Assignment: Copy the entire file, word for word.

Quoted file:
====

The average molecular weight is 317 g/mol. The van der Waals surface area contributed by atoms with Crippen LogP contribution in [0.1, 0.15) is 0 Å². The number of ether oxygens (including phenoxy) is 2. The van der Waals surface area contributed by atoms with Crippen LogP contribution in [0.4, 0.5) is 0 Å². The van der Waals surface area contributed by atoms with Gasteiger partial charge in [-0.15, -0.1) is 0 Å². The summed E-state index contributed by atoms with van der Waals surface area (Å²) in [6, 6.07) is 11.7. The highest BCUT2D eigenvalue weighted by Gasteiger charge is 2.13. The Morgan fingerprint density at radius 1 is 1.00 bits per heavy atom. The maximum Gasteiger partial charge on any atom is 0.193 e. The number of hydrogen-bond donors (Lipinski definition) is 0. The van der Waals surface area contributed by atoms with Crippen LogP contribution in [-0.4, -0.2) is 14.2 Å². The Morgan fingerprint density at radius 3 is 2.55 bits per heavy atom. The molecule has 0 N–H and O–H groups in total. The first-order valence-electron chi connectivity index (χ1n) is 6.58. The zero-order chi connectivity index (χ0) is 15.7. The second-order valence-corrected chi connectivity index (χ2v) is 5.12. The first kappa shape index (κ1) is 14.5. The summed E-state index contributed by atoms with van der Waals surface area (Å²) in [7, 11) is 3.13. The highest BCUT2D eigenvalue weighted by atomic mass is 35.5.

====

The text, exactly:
The average molecular weight is 317 g/mol. The van der Waals surface area contributed by atoms with Crippen LogP contribution in [0.1, 0.15) is 0 Å². The number of ether oxygens (including phenoxy) is 2. The van der Waals surface area contributed by atoms with Crippen LogP contribution in [0.4, 0.5) is 0 Å². The van der Waals surface area contributed by atoms with Gasteiger partial charge in [-0.15, -0.1) is 0 Å². The summed E-state index contributed by atoms with van der Waals surface area (Å²) in [6, 6.07) is 11.7. The highest BCUT2D eigenvalue weighted by Gasteiger charge is 2.13. The Morgan fingerprint density at radius 1 is 1.00 bits per heavy atom. The maximum Gasteiger partial charge on any atom is 0.193 e. The number of hydrogen-bond donors (Lipinski definition) is 0. The van der Waals surface area contributed by atoms with Crippen LogP contribution in [-0.4, -0.2) is 14.2 Å². The Morgan fingerprint density at radius 3 is 2.55 bits per heavy atom. The molecule has 0 N–H and O–H groups in total. The first-order valence-electron chi connectivity index (χ1n) is 6.58. The zero-order chi connectivity index (χ0) is 15.7. The second-order valence-corrected chi connectivity index (χ2v) is 5.12. The first kappa shape index (κ1) is 14.5. The summed E-state index contributed by atoms with van der Waals surface area (Å²) in [7, 11) is 3.13. The highest BCUT2D eigenvalue weighted by atomic mass is 35.5.